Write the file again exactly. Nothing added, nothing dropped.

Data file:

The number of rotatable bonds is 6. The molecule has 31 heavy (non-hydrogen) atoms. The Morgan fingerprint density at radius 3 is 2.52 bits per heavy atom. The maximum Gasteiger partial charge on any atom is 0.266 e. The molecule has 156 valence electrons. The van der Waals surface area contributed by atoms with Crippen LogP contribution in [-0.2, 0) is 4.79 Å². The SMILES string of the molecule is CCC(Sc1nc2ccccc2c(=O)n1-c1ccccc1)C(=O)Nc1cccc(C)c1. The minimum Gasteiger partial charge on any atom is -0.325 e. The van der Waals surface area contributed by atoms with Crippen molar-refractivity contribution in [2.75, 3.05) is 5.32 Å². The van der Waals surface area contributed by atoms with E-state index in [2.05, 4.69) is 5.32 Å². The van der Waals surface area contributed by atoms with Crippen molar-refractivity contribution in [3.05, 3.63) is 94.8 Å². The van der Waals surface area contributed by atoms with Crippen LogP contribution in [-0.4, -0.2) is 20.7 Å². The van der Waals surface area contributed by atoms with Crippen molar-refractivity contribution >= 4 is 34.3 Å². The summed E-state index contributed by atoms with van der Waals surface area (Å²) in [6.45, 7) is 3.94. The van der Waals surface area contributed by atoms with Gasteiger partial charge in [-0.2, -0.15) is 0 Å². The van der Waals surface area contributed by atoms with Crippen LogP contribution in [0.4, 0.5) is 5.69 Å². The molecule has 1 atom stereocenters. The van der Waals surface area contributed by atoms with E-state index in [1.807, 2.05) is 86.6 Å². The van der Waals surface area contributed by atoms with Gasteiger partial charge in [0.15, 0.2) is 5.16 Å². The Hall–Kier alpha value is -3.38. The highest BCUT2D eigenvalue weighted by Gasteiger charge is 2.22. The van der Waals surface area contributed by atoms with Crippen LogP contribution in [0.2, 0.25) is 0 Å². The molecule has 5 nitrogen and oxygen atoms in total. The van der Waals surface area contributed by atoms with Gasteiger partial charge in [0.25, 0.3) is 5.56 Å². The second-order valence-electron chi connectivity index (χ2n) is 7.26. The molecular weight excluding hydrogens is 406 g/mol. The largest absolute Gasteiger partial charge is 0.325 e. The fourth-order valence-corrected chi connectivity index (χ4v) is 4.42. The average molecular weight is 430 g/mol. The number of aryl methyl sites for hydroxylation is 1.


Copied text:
The number of rotatable bonds is 6. The molecule has 31 heavy (non-hydrogen) atoms. The Morgan fingerprint density at radius 3 is 2.52 bits per heavy atom. The maximum Gasteiger partial charge on any atom is 0.266 e. The molecule has 156 valence electrons. The van der Waals surface area contributed by atoms with Crippen LogP contribution in [-0.2, 0) is 4.79 Å². The SMILES string of the molecule is CCC(Sc1nc2ccccc2c(=O)n1-c1ccccc1)C(=O)Nc1cccc(C)c1. The minimum Gasteiger partial charge on any atom is -0.325 e. The van der Waals surface area contributed by atoms with Crippen molar-refractivity contribution in [2.75, 3.05) is 5.32 Å². The van der Waals surface area contributed by atoms with E-state index in [2.05, 4.69) is 5.32 Å². The van der Waals surface area contributed by atoms with Crippen molar-refractivity contribution in [3.05, 3.63) is 94.8 Å². The van der Waals surface area contributed by atoms with Crippen LogP contribution in [-0.4, -0.2) is 20.7 Å². The van der Waals surface area contributed by atoms with Crippen molar-refractivity contribution >= 4 is 34.3 Å². The summed E-state index contributed by atoms with van der Waals surface area (Å²) in [6.45, 7) is 3.94. The van der Waals surface area contributed by atoms with Gasteiger partial charge in [-0.2, -0.15) is 0 Å². The van der Waals surface area contributed by atoms with Crippen LogP contribution in [0.4, 0.5) is 5.69 Å². The molecule has 1 atom stereocenters. The van der Waals surface area contributed by atoms with E-state index in [1.807, 2.05) is 86.6 Å². The van der Waals surface area contributed by atoms with Gasteiger partial charge in [0.15, 0.2) is 5.16 Å². The Hall–Kier alpha value is -3.38. The highest BCUT2D eigenvalue weighted by Gasteiger charge is 2.22. The van der Waals surface area contributed by atoms with Crippen LogP contribution in [0.2, 0.25) is 0 Å². The molecule has 5 nitrogen and oxygen atoms in total. The van der Waals surface area contributed by atoms with Gasteiger partial charge in [0.25, 0.3) is 5.56 Å². The second-order valence-electron chi connectivity index (χ2n) is 7.26. The molecular weight excluding hydrogens is 406 g/mol. The largest absolute Gasteiger partial charge is 0.325 e. The fourth-order valence-corrected chi connectivity index (χ4v) is 4.42. The average molecular weight is 430 g/mol. The number of aryl methyl sites for hydroxylation is 1.